While the focus of The Handmaid’s Tale is primarily on the subjugation of women, just as much attention could have been placed on how fearful the idea of reverting to early Christian ideals is in all cases. The society that brought forth the Republic of Gilead seems to have progressed slightly more liberally than our own, or perhaps Atwood is only focusing on the most negative aspects of our own society, but for a world even similar to our own to allow itself to embrace nothing more than tradition and religious precedent; that is a frightening premise.

Interestingly enough, Atwood proves through the actions of nearly every character in the book that although The Republic of Gilead has proven itself a strong enough force to capture a large portion of America, it has failed in capturing the hearts and minds of its people, and is most probably doomed because of this. The fact that the novel is taking place in early Giladean history could prove that the nation still has a chance to establish itself further, but in reality, the characters’ passion for the world they left behind is too persistent and alluring for them. The Commander himself never mentions as he tours Offred through Jezebel’s that this “necessary evil” is something to be left behind over time. He still yearns for socialization with women and the many other fragments of pre-Giladean society that were lost. Serena Joy is just as troubled with this new society, although her own religious preaching could have been a propellant of Gilead; ultimately, she is left without that outlet in the new society, and is something of an empty shell.

A realistic analogy for the state of The Republic of Gilead and its people would ask: If you were to throw a stone down a chasm with a rope attached, you could always pull it back up, but if the stone fell too far, would you still be able to, or is the stone too heavy, and has it traveled too far? Could a society similar to our own actually revert to tradition and early Christian ideals or would attempting to do so prove that they’ve come too far (through good or bad progress) to ever really allow that of themselves?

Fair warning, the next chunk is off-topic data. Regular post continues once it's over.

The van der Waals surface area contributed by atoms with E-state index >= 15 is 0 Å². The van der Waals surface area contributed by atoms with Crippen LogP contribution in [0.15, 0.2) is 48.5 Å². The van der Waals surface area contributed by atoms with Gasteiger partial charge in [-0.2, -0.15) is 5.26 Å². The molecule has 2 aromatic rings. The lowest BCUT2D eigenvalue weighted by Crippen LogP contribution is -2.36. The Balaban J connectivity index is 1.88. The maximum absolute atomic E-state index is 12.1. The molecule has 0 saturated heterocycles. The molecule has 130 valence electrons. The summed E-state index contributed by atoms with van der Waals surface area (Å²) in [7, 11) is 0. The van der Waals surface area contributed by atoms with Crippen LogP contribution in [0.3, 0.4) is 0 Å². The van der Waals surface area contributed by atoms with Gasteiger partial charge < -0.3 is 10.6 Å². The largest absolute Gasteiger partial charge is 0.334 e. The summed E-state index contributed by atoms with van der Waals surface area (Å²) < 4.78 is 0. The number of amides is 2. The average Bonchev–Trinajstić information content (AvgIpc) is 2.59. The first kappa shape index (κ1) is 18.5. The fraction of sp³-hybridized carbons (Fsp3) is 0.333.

The appendix seems to justify that Gilead does indeed fall, but to what extent, and at what cost? Apart from naming The Republic of Texas, the world is left open for interpretation. Atwood could have been leaving something optimistic for the reader, going against so many other dystopian novels, but at the same time she chooses carefully to include some chauvinistic attitude in the speaker, and never truly focuses on the atrocity of Gilead, just the occasional fact. Is post-Giladean society dehumanized, or is it back to what it once was? Which is better, and which is worse?

If society has returned to the state it was before Gilead, have all the negative aspects of society returned as well? It’s interesting to propose that while the feminist movement was undoubtedly positive, demanding so much freedom could have been the lone catalyst that propelled Gilead into being. The feminist movement, in some small way, is responsible for much of the open sexuality and lack of “traditional values” that inspired the men in The Handmaid’s Tale to rebel. Women like Serena Joy, scared of the waning morals in modern society, were content with letting, and even helping, the change to take place. Of course, our society doesn’t parallel this exactly, and while we have obvious similarities, it would be difficult work to prove that the feminist movement did even close to as much harm as it did good.


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